http://odetocode.com/Articles/162.aspx

http://bytes.com/forum/thread115349.html

http://forums.asp.net/p/471841/485661.aspx#485661

http://www.velocityreviews.com/forums/t97151-httpresponse-capture-or-redirect-stream.html

Not directly related, but interesting...

http://69.10.233.10/KB/aspnet/fastload.aspx?display=Print

Tags:

[None]

ASP.Net Custom Configuration Setting

by 19. August 2008 16:50

Sample Code

using System.Collections;
using System.Collections.Generic;
using System.Collections.Specialized;

void Test()
{
  IDictionary singleTag = (IDictionary)ConfigurationSettings.GetConfig("MySingleTagSection");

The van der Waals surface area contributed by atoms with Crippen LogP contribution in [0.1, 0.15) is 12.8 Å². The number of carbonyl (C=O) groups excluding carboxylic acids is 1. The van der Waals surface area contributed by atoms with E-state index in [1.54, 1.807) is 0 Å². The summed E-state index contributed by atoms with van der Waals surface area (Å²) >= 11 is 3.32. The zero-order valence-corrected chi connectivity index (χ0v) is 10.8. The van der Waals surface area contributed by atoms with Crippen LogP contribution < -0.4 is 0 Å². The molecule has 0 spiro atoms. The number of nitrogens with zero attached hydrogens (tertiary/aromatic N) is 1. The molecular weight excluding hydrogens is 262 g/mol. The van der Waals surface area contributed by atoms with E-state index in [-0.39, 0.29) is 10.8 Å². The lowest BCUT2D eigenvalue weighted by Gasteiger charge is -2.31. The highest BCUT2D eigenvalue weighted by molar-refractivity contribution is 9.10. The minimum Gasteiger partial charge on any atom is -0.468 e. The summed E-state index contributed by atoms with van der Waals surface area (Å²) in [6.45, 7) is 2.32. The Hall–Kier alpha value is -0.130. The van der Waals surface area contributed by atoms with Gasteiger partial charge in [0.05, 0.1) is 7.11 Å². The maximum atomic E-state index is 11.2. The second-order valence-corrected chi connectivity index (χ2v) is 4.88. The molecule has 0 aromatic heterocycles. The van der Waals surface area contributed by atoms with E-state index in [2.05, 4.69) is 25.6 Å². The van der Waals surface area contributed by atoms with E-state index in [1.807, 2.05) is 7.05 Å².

NameValueCollection nameValue = (NameValueCollection)ConfigurationSettings.GetConfig("MyNameValueSection");
   Hashtable dictionary = (Hashtable)ConfigurationSettings.GetConfig("MyDictionarySection");
   NameValueCollection nameValueGroup = (NameValueCollection)ConfigurationSettings.GetConfig("MySectionGroup/MySection1");
   System.Diagnostics.Debug.WriteLine((string)singleTag["sample1"]);
   System.Diagnostics.Debug.WriteLine((string)nameValue["key1"]);
   System.Diagnostics.Debug.WriteLine((string)dictionary["key1"]);
   System.Diagnostics.Debug.WriteLine((string)nameValueGroup["key1"]);
}

 


App.Config

<?xml version="1.0" encoding="utf-8" ?>
<configuration>
  <configSections>
    <section name="MySingleTagSection" type="System.Configuration.SingleTagSectionHandler"/>
    <section name="MyDictionarySection" type="System.Configuration.DictionarySectionHandler"/>
    <section name="MyNameValueSection" type="System.Configuration.NameValueSectionHandler"/>